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Summary: Rather than moaning to one another, grumbling about our plight, we should go to the LORD, and lay it out before Him.

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MAKING OUR COMPLAINT TO THE LORD

Jeremiah 20:7-13

Jeremiah had been put in the stocks - by the church governor, no less - for having the audacity to speak the Word of the LORD in church (Jeremiah 20:1-2)! Even then, there was no stopping Jeremiah telling it as it is, speaking forth the words of God. In this passage we are overhearing the praying prophet wrestling with God.

The prophet’s lament falls in line with others of the genre: both in his own writings, and in the rest of the Bible.

1. Address.

“O LORD” (Jeremiah 20:7) is the briefest of openings: but nevertheless, in his pain, Jeremiah is crying out to none other than the true and living God. A good place for any of us to begin.

2. Complaint.

The complaint commences with an expression of the occasional doubt of every preacher: that his words are perhaps not, after all, from God. Jeremiah fears that he may have been “enticed” (Jeremiah 20:7) by the LORD (cf. 1 Kings 22:19-23), and consequently fallen foul of the law concerning false prophets (Ezekiel 14:9-10).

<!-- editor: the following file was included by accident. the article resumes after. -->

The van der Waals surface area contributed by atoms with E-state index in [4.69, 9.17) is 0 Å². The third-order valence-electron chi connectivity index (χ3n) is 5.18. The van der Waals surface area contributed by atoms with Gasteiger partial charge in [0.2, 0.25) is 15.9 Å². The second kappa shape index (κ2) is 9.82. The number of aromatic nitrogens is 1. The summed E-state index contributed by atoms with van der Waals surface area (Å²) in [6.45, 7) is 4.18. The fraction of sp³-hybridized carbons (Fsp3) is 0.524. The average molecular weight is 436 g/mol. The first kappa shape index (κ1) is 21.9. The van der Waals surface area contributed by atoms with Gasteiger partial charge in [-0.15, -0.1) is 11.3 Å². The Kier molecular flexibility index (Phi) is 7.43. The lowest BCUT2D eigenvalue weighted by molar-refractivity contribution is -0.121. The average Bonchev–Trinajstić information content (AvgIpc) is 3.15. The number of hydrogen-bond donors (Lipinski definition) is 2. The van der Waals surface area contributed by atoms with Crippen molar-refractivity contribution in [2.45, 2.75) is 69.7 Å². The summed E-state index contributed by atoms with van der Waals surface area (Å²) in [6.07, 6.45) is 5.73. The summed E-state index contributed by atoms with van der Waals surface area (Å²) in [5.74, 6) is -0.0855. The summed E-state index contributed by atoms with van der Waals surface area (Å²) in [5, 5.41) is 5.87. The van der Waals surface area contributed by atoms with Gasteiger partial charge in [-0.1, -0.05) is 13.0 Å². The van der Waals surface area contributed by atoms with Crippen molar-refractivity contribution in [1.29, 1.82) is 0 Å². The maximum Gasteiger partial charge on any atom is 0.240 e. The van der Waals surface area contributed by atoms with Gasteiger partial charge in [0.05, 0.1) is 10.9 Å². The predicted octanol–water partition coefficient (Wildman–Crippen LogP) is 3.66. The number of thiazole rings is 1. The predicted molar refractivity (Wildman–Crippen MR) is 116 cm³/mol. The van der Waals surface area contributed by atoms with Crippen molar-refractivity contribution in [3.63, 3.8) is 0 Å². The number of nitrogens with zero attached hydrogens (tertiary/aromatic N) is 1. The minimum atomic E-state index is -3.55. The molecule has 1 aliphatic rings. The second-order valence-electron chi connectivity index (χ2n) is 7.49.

This fear arose from Jeremiah’s interpretation of the mocking (Jeremiah 20:7), reproach and derision (Jeremiah 20:8), and defaming (Jeremiah 20:10) which he was facing. The prophet took his eye off the ball. The persecuted preacher questions his own integrity when the LORD does not do things exactly as he thinks God should, and momentarily loses his assurance.

Jeremiah complains that he has been unfairly overpowered by the LORD (Jeremiah 20:7), but he has not the power to forbear from speaking His words (Jeremiah 20:9). Like Peter and John, he ‘cannot but speak’ the word of God (Acts 4:20). Like Paul, ‘necessity is laid upon me… woe is unto me if I preach not the gospel’ (1 Corinthians 9:16).

3. Trust.

Jeremiah’s enemies hoped that the prophet would prove to have been deceived, and that they would prevail (Jeremiah 20:10). But against this Jeremiah’s faith reasserts itself in the assurance that his enemies would not, ultimately, prevail (Jeremiah 20:11). It is God who will prevail.

4. Petition.

The prophet strengthens himself in the LORD (cf. 1 Samuel 30:6) - and his consequent imprecation is nothing more sinister than a plea to see things as God sees them (Jeremiah 20:12).

5. Praise.

Jeremiah emerged from his ordeal with an invitation to the faithful to join him in singing praise to the One who had delivered him (Jeremiah 20:13). Although his experience is very personal, and very real, Jeremiah also stands for all the people of God: both Israel (Jeremiah 15:5), and the wider Church (1 Peter 4:16). As well as this, Jeremiah is a type of Christ, and anticipates the coming of the suffering Saviour (Isaiah 53:3).


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